There are many reasons you might find yourself needing to create an image gallery – whether it’s to show off album covers for a music app, to present feature images for articles in a feed, or to showcase your work in a portfolio. To make the right impression though, these apps should allow users to effortlessly swipe through multiple images without slowdown and that’s where things get a little tricky.
This tutorial will show you how to create a seamless gallery filled with nice big images and then adapt that for a number of different applications. Along the way, we’ll see how to use RecyclerViews , adapters and Picasso – so hopefully it will make for a great learning exercise, whatever you end up doing with it! Full code and project included below…
See also: Using RecyclerView to build lists in Android Introducing RecyclerView
To create our Android gallery, we’re going to use something called a RecyclerView . This is a handy view that acts very much like a ListView but with the advantage of allowing us to scroll quickly through large data sets. It does this by only loading the images that are currently in view at any given time. This means we can load more images without the app becoming very slow. There’s a lot more that you can do with this view and it’s used all over Google’s own apps, so check out the full explanation tousing RecyclerView to find out more.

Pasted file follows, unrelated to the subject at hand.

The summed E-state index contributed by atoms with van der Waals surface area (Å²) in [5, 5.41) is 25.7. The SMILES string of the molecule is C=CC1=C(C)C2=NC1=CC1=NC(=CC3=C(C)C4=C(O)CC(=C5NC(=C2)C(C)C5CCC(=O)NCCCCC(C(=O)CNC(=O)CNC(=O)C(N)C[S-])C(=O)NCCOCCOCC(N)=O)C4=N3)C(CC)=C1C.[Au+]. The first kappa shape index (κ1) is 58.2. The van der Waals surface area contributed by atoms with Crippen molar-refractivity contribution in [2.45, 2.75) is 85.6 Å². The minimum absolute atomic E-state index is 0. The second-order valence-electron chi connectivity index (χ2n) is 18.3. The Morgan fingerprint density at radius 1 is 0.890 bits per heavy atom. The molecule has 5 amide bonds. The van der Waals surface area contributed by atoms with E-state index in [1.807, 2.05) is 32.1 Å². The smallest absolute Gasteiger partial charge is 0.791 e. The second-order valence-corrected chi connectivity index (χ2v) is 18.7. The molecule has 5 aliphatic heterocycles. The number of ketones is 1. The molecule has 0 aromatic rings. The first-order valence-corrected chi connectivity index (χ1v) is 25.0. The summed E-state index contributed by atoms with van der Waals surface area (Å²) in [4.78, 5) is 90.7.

The good news is that this is all we really need to create our gallery – a RecyclerView filled with images. The bad news is that the RecyclerView is a little more complicated than most other views. Because of course it is. RecyclerView is not, for starters, available to drag and drop using the design view. So we’ll just have to add it to the activity_main.xml , like so:
/>[/code] Notice that we’re referencing the Android Support Library. This means we also need to modify our build.gradle in order to include the dependency. Just add this line to the app level file:
[code]compile 'com.android.support:recyclerview-v7:24.2.1'[/code] And if that’s not installed, then you’re going to have to open the SDK manager and install it. Fortunately, Android Studio is pretty smart about prompting you to do all this. I just got a new computer, so I can play along with you!